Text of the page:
Friday, October 27, 2017

Positive cost-benefit analysis for conservation spending

In a time when most news about human impacts on the Earth's biodiversity seems to be negative, a new paper in Nature provides a glint of good news about our ability to change the current trend of loss. Encouraging new conservation efforts and funding may be contingent on providing evidence that such efforts will actually be effective.

The new report from Waldron et al. (2017) provides evidence for a predictable relationship between conservation spending and reduction of biodiversity loss. They focused on signatory countries of the Earth Summit's Convention on Biological Diversity and Sustainable Development Goals, and developed a pressures-and-conservation-impact’ (PACI) model to predict how biodiversity loss changed in these countries between 1996-2008. Improvements were driven by conservation spending (relativized to reflect differences in buying power between nations) and were counteracted by GDP growth and agricultural expansion. 

Using this model, the authors could predict how the conservation investments made in these nations had affected their loss of biodiversity, as compared to the scenario in which no investment had been made. Amazingly, the median loss of biodiversity per nation was 29% lower than would otherwise have been expected. Over 1996-2008, seven countries even had net biodiversity improvements: Mauritius, Seychelles, Fiji, Samoa, Tonga, Poland and Ukraine.

Fig 1. Map of biodiversity decline scores (BDS) for signatory nations.
"Colours show percentage of all global declines (total BDS) associated with each country. Pie charts show the predicted reduction in decline (in black) if spending had been I$5 million higher (for selected countries); pie size represents the square root of the BDS. Inset shows predicted versus observed BDS (log-transformed) for the continuous model".

They discuss a number of interactions among model terms that capture greater socio-economic complexity - for example, the impacts of GDP growth on biodiversity loss are lower when a country's base GDP is very low. Such large scale studies naturally face data limitations - here, they use mammal and bird Red List status changes to develop a quantitative measure of biodiversity loss. Other taxa presumably show similar trends, but we lack the data to incorporate them at this moment.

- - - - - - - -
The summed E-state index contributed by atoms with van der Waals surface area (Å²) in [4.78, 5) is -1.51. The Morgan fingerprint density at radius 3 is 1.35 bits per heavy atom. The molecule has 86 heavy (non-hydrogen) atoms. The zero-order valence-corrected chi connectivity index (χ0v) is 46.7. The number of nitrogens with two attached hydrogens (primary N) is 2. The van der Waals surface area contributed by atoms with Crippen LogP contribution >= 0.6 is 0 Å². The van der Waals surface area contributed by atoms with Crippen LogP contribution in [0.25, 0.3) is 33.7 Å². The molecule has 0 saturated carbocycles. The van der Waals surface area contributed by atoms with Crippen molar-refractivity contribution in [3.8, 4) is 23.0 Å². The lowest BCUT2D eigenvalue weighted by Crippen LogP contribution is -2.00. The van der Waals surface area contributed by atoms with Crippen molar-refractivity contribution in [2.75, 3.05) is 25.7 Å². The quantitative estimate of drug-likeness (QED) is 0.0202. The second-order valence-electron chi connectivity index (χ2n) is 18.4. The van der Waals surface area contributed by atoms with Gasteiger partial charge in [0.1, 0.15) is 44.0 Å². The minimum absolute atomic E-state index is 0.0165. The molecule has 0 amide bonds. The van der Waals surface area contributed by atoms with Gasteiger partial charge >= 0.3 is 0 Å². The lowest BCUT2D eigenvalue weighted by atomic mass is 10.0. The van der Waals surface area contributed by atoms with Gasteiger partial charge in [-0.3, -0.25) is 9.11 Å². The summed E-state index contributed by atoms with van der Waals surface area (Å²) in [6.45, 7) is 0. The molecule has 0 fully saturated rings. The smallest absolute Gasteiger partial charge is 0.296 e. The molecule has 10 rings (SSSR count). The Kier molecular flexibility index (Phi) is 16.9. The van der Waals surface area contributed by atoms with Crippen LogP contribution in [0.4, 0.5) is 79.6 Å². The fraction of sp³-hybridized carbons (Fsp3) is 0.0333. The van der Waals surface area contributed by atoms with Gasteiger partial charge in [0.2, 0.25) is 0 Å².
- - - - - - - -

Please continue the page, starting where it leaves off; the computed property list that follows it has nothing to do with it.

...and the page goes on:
Hopefully by demonstrating this cost-benefit analysis for conservation actions, Waldron et al. (2017) encourage future 'investors' as to the payoff of spending on conservation. 

Friday, October 6, 2017

Blogging about science for yourself

In case you missed it, a new paper in Royal Society Open Science from seven popular ecology blogs discusses the highlights and values of science community blogging. It provides some insights into the motivations behind posting and the reach and impacts that result. It's a must-read if you've considered or already have a blog about science.

It was nice to see how universal the 'pros' of blogging seem to be – the things I most appreciate about contributing to a blog are pretty similar to the things the authors here reported on too. According to the archives, I've been posting here since 2010, when I was a pretty na├»ve PhD student interacting with the ecological literature for the first time. I had a degree of enthusiasm and wonder upon interacting with ideas for the first time that I miss, actually. I just started a faculty job this fall, and I think that the blog allowed me to explore and experiment with ideas as I figured out where I was going as a scientist (which is still an ongoing process).

As Saunders et al. note, one of the other major upsides to blogging is the extent to which it produces networking and connections with colleagues. In a pretty crowded job market, I think it probably helped me, although only as a complement to the usual suspects (publications, 'fit', research plans, interviewing skills). Saunders et al. also mentioned blogging as relevant to NSF's Broader Impacts section, which I actually hadn't considered. Beyond that, the greatest benefit by far for me is that forcing oneself to post regularly and publicly is amazing practice for writing about science.

Despite these positives, I don't necessarily think a science blog is for everyone and there are definitely things to consider before jumping in to it. It can be hard to justify posting on a blog when your to-do list overflows, and not everyone will –understandably- think that's a good use of their time. There is a time commitment and degree of prioritisation required that is difficult. This is one reason that having co-bloggers can be a lifesaver. It is also true that while writing a blog is great practice, it probably selects for people able to write quickly (and perhaps without perfectionistic tendencies).

When students ask me about blogging, they often hint at concerns in sharing their ideas and writing. It can be really difficult to put your ideas and writing out there (why invite more judgement and criticism?) and this is can feedback with imposter syndrome (speaking from my own experience). For a long time, minorities, women, students have been under-represented in ecology blogs, and I think this may be a contributor to that. It's nice to see more women blogging about these days, and hopefully there is a positive feedback from increasing the visibility of under-represented groups.

In any case, this paper was especially timely for me, because I've been re-evaluating over the past few months about whether to keep blogging or not, and this provided a reminder of the positive impacts that are easy to overlook.